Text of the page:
You’re transported to a planet at the beginning of every round, where you run around the planet’s surface with goals to accomplish before you can take back off on a rescue ship. Despite it being a side-scrolling experience, the developers have utilized flying enemies to use the space above, buildings behind the front row that can only be taken out with particular robots, and coins that sink underground that you can pluck out with a claw right out of Bionic Commando. You can also adjust the difficulty before a stage, with the lower the risk, the less coins your enemies will drop.
You’re strapped to The G.I.M.P. (Gameshow Intimidation Machine of Pwnage), an automatic and personified locker, that has a limited amount of energy as it shoots out your selected fighters. If you push him past his limits (indicated at the lower left by a power meter), he’ll fall over exhausted until his meter fills back up. You can still send out robots while he’s down, but it’ll be at a slower pace, and you’ll have to drag it if you decide to move. As you take out enemies and blow up buildings, you’ll collect coins and upgraddes (the extra D is for a double dose of pimpin’). Once you’ve taken out the buildings or raise enough money, you return to the studio audience, and your money continues to rack up (as long as you don’t die).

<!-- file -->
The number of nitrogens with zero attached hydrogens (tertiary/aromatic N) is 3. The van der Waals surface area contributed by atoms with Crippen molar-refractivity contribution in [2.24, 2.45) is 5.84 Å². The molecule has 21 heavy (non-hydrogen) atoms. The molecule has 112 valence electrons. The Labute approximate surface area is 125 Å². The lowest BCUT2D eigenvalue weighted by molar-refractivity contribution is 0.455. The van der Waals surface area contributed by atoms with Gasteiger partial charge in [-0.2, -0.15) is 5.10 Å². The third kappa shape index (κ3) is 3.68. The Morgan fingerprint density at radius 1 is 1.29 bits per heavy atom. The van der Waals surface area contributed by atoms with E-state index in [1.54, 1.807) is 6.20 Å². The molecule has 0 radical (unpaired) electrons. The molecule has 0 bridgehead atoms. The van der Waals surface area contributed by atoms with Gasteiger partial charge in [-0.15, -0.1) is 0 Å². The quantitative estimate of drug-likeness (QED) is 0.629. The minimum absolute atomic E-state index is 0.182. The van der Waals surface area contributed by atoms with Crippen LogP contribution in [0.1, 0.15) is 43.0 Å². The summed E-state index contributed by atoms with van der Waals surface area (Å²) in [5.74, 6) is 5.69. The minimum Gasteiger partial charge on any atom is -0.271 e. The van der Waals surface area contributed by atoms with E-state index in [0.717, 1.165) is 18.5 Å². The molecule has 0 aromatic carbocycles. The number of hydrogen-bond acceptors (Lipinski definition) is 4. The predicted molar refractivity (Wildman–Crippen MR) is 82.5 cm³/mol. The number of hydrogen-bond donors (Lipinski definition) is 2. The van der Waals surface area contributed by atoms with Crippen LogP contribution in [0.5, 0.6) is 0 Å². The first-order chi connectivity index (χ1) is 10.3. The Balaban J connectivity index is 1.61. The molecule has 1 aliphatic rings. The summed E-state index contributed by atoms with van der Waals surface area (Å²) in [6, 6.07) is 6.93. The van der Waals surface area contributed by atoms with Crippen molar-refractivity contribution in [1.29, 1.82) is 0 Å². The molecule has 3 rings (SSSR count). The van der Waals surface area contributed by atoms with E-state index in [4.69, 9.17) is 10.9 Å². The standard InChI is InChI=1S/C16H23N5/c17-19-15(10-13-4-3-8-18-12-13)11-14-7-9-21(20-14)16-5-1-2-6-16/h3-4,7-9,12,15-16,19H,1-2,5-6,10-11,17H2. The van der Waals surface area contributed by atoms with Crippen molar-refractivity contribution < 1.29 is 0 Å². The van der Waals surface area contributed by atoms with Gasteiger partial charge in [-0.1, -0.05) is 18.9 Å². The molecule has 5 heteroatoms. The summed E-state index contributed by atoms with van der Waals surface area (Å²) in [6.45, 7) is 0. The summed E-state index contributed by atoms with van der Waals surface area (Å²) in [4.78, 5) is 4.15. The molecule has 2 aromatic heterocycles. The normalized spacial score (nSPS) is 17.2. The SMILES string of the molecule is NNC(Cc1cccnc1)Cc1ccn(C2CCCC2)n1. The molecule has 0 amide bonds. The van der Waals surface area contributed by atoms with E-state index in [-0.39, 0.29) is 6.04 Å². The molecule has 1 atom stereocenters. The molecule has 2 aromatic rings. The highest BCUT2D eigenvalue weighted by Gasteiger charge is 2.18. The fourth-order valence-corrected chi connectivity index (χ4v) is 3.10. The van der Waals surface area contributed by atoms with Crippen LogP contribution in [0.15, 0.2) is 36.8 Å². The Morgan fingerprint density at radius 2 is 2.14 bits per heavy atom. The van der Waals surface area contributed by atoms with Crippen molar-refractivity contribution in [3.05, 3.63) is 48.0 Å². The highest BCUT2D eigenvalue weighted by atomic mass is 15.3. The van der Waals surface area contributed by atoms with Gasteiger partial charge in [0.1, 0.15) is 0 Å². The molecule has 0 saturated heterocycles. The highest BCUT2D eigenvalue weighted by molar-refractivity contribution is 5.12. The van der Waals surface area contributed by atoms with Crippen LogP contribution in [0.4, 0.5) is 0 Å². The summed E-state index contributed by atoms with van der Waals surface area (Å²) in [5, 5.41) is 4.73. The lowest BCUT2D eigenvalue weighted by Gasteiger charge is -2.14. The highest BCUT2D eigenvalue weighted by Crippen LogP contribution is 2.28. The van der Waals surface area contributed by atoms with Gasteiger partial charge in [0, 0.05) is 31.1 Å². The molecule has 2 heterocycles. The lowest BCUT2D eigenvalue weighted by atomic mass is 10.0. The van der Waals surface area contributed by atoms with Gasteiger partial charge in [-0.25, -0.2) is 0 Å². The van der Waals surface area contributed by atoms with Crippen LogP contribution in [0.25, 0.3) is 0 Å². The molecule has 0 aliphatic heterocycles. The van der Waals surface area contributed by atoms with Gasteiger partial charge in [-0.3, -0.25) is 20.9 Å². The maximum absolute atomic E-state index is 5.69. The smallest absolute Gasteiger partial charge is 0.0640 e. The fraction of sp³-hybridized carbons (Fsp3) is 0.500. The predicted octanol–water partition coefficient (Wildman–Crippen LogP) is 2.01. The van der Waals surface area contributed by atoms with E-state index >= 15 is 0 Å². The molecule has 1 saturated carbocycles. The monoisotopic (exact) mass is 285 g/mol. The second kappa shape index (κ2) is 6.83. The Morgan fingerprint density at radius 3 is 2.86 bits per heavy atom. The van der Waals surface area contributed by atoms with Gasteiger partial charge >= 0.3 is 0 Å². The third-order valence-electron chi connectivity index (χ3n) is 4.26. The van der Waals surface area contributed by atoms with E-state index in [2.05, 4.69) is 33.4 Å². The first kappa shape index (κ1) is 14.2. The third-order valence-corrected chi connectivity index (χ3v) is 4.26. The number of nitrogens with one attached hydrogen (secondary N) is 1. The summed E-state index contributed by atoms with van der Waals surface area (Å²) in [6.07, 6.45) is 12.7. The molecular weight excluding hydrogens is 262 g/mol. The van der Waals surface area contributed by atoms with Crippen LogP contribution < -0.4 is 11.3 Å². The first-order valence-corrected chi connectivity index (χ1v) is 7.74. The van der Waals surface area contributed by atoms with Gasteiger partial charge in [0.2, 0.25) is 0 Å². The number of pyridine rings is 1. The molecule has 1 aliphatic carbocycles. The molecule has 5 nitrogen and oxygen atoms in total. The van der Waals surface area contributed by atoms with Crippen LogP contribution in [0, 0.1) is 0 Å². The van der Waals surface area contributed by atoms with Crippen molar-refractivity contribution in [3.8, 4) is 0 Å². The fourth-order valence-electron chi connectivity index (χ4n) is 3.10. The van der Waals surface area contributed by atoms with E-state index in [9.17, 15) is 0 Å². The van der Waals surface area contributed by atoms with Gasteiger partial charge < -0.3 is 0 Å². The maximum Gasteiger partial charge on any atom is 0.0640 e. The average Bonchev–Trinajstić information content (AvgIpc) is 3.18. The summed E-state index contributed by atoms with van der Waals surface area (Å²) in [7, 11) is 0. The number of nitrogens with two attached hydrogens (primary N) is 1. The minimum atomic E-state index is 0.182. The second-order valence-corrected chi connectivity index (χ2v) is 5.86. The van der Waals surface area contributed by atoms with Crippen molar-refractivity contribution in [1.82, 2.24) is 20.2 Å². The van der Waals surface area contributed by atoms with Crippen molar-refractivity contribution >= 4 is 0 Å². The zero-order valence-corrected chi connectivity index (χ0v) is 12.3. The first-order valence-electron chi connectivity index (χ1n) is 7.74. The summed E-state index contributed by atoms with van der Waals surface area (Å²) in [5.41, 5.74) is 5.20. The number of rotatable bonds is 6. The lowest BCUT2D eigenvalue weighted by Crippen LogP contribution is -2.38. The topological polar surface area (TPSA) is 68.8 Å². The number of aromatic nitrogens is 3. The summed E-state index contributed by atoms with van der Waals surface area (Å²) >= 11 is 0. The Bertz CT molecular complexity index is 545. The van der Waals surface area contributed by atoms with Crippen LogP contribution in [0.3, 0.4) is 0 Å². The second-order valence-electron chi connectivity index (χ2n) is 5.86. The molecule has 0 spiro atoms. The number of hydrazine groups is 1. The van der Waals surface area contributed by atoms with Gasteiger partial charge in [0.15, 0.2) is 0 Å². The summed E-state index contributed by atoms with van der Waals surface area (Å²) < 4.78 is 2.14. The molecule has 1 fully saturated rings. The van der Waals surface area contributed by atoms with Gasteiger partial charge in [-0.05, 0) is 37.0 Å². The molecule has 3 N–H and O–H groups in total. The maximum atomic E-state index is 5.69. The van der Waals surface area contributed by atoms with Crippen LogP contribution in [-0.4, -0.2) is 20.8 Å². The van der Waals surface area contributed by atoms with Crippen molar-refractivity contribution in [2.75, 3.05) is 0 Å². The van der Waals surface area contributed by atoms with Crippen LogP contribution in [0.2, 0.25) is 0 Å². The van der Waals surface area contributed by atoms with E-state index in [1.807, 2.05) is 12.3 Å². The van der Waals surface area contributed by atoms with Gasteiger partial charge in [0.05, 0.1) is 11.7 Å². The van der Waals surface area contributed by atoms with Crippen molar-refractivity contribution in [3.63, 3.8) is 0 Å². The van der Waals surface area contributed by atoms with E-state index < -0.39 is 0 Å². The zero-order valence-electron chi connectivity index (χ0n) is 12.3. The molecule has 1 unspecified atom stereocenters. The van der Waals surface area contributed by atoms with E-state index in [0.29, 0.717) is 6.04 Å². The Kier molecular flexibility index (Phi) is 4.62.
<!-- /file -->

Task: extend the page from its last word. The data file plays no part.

I have to say- when I first started with the tutorial levels, I understood the innovative spark behind the design. Being on a two-dimensional plane, you’re robots have a nice blend of offensive and defensive purposes, while you focus on grabbing coins that fall beneath the skirmishes. You have a mobile wall that pushes back enemies and standard troopers you can send out to swarm the opposition. There’s a fast-paced missile that blows up upon collision with an enemy building or robot, and flying robots that take out background infrastructures. Your opponents come out of lockers as well, and you can see a timer counting down until their release. It’s quite innovative.